EGU General Assembly 2021
© Author(s) 2021. This work is distributed under
the Creative Commons Attribution 4.0 License.

IFPICS: Combining the advantages of hyperspectral imaging and filter cameras for trace gas imaging

Alexander Nies1, Christopher Fuchs1, Jonas Kuhn1,2, Nicole Bobrowski1,2, and Ulrich Platt1,2
Alexander Nies et al.
  • 1University of Heidelberg, Institute of Environmental Physics, Heidelberg, Germany (
  • 2Max Planck Institute for Chemistry, Mainz, Germany

Imaging of atmospheric trace gases in the UV and visible wavelength range provides insight into the spatial distribution of physical and chemical processes in the atmosphere. Instruments for this purpose ideally combine a high spatio-temporal resolution with a high trace gas selectivity. In addition, they have to be built robust and compact for field measurements.

Atmospheric trace gas remote sensing by Differential Optical Absorption Spectroscopy (DOAS) is common and allows to measure several trace gases simultaneously with high selectivity and sensitivity. On the downside, image acquisition requires spatial scanning as for instance implemented in so-called hyperspectral cameras (also known as Imaging DOAS, IDOAS). This, however, results in reduced spatio-temporal resolution. Another approach to trace gas imaging is to use band pass filters, as for example in SO2 cameras, which has the benefit of fast image acquisition combined with a high spatial resolution, but this advantage comes at the expense of low spectral sensitivity. Hence, only very high trace gas abundances can be reliably quantified, and the measurement is vulnerable to broadband interferences e.g. by aerosol.

We report an imaging technique combining the IDOAS and filter-based cameras’ advantages by utilizing the periodic transmission features of a Fabry-Perot-Interferometer (FPI). The FPI is tuned to two positions, so that its transmission either correlates or anti-correlates with the approximately periodic absorption structures of the target trace gas. From the measured intensities the differential optical density and the column density of the trace gas can be obtained with a high selectivity. Compared to IDOAS (or hyperspectral cameras) we only measure two different wavelength channels, however with maximum trace gas specific information. This reduces the amount of recorded data by at least two orders of magnitude for the same measurement resolution. This can be crucial for the feasibility of field measurements.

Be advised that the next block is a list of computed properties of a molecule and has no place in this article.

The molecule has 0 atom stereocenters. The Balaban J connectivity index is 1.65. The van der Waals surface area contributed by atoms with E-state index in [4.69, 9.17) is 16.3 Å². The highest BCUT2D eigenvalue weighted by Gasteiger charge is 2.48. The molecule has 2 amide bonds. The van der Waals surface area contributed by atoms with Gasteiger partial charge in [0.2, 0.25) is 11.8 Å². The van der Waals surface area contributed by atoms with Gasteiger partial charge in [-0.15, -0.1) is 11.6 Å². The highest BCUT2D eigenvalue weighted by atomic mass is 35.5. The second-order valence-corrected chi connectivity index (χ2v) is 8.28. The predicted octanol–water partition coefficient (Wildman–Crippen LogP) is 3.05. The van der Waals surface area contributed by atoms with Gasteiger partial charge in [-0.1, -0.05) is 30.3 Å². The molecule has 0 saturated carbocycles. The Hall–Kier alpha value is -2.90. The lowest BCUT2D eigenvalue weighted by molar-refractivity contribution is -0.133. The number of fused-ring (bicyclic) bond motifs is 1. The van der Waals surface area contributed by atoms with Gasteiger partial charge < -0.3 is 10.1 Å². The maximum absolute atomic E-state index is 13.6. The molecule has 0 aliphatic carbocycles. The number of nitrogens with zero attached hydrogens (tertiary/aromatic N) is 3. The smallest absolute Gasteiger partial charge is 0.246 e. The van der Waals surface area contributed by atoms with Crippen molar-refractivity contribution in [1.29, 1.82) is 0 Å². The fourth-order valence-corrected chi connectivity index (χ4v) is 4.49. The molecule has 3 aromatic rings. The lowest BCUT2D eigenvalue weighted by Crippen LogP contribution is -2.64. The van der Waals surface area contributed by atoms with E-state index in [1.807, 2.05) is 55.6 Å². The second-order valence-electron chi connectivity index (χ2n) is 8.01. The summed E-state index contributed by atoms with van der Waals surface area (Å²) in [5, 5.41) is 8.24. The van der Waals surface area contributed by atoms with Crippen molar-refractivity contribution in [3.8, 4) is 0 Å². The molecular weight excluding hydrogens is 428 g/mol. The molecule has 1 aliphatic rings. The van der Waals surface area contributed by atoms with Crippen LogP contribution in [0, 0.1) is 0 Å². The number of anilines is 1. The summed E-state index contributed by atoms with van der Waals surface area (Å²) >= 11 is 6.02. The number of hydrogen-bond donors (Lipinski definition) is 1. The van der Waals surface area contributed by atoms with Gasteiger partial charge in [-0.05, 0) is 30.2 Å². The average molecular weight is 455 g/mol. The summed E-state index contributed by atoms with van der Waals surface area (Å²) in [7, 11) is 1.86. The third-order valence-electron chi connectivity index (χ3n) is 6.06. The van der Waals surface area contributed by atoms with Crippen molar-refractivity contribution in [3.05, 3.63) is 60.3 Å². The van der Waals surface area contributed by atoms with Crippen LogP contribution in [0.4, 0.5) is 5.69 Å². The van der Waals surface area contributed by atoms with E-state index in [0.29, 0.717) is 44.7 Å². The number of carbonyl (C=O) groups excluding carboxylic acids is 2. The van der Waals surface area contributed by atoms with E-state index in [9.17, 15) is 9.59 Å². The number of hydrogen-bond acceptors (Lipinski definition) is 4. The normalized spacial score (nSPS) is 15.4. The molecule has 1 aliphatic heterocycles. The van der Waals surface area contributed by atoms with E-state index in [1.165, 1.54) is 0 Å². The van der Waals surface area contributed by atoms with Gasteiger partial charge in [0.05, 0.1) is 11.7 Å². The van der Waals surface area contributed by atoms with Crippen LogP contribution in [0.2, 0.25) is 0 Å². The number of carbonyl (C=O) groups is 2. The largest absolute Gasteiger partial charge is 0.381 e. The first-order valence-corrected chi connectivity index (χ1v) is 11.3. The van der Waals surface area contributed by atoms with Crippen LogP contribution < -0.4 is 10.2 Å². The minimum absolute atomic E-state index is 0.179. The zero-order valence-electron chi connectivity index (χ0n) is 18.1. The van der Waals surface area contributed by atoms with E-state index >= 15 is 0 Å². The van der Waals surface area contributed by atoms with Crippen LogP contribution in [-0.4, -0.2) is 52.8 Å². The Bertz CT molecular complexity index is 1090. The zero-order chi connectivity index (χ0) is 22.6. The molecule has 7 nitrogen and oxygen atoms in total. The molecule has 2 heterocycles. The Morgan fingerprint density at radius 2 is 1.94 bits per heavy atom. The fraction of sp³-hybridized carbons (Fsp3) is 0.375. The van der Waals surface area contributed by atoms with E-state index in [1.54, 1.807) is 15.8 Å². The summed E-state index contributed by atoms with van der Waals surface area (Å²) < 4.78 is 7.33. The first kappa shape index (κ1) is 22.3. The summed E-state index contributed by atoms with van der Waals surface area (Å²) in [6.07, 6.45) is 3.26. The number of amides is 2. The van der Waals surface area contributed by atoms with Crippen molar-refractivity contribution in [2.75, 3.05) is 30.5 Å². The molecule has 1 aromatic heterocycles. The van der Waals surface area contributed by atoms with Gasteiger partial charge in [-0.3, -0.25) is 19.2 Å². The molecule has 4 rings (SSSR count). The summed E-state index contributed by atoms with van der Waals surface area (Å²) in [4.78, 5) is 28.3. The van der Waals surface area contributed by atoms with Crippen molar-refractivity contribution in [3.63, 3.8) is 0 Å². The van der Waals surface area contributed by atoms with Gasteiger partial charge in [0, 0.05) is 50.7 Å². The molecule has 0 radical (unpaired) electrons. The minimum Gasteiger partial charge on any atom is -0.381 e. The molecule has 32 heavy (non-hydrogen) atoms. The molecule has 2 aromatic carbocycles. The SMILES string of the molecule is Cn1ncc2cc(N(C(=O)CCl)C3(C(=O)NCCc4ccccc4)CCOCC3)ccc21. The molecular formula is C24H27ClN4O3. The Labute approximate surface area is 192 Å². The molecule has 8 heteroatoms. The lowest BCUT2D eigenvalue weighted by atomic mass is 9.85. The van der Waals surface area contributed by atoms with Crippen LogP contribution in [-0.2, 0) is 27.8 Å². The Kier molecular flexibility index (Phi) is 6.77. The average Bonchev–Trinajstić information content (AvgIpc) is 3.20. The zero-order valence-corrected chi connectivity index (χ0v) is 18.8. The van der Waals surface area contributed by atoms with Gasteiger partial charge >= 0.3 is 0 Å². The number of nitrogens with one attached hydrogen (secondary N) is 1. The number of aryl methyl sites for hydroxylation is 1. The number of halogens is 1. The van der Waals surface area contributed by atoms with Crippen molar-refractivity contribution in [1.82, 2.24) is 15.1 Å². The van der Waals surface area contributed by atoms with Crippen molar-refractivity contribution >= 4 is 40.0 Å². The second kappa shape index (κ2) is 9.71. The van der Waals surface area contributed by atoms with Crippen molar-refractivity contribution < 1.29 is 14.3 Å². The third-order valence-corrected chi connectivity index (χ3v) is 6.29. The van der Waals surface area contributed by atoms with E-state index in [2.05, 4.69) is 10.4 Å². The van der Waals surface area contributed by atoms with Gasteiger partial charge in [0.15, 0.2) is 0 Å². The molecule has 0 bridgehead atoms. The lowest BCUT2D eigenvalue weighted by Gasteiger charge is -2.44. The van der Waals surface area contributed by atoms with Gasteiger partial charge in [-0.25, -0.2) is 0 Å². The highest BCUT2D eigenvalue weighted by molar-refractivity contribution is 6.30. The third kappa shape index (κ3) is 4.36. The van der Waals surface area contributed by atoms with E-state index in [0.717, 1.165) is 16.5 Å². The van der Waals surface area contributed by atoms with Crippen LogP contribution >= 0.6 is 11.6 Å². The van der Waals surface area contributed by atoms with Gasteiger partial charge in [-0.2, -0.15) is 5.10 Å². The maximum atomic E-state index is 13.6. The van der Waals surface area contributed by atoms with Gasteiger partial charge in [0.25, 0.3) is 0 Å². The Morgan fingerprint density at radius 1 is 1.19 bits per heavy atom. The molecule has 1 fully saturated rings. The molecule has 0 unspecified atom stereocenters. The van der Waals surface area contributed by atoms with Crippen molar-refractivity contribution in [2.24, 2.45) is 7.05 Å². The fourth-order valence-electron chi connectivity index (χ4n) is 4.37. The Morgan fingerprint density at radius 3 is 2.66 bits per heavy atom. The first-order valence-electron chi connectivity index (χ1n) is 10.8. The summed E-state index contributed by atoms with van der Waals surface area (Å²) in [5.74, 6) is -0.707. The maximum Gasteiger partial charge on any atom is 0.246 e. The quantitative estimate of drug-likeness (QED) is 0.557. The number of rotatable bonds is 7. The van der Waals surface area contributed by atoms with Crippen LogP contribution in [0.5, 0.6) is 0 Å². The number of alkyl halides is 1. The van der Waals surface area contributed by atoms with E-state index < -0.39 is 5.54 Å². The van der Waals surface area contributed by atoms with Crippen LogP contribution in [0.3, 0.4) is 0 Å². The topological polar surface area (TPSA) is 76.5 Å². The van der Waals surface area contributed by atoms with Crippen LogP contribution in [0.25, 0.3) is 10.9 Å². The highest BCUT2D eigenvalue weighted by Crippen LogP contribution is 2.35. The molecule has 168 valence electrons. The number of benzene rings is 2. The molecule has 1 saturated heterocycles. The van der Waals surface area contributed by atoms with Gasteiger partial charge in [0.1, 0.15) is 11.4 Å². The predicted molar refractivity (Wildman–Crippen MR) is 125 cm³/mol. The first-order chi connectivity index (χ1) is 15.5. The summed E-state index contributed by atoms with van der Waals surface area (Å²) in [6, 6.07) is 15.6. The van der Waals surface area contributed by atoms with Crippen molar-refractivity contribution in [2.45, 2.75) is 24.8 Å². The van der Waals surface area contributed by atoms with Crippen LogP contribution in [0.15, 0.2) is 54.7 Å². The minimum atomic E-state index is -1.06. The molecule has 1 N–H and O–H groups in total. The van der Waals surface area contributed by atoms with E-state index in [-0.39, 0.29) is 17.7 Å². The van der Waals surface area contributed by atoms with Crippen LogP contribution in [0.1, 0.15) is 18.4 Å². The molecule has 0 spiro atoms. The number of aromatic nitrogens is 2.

We present a compact and field-ready Imaging-FPI-Correlation-Spectroscopy (IFPICS) prototype. The FPI settings (or different FPIs) can be adapted to detect several different trace gases, our set-ups have been optimized for sulphur dioxide (SO2), bromine monoxide (BrO) or formaldehyde (HCHO).

We anticipate from laboratory studies using scattered skylight and HCHO cuvettes a detection limit of 4.7x1016 molec cm-2 for an image of about 90x90 pixel and an integration time of 6s. Because of the similar absorption features of BrO we expect a detection limit of 1.6x1014 molec cm^-2. Additionally, an outlook on the application of BrO imaging in volcanic plumes is given.


How to cite: Nies, A., Fuchs, C., Kuhn, J., Bobrowski, N., and Platt, U.: IFPICS: Combining the advantages of hyperspectral imaging and filter cameras for trace gas imaging, EGU General Assembly 2021, online, 19–30 Apr 2021, EGU21-2811,, 2021.

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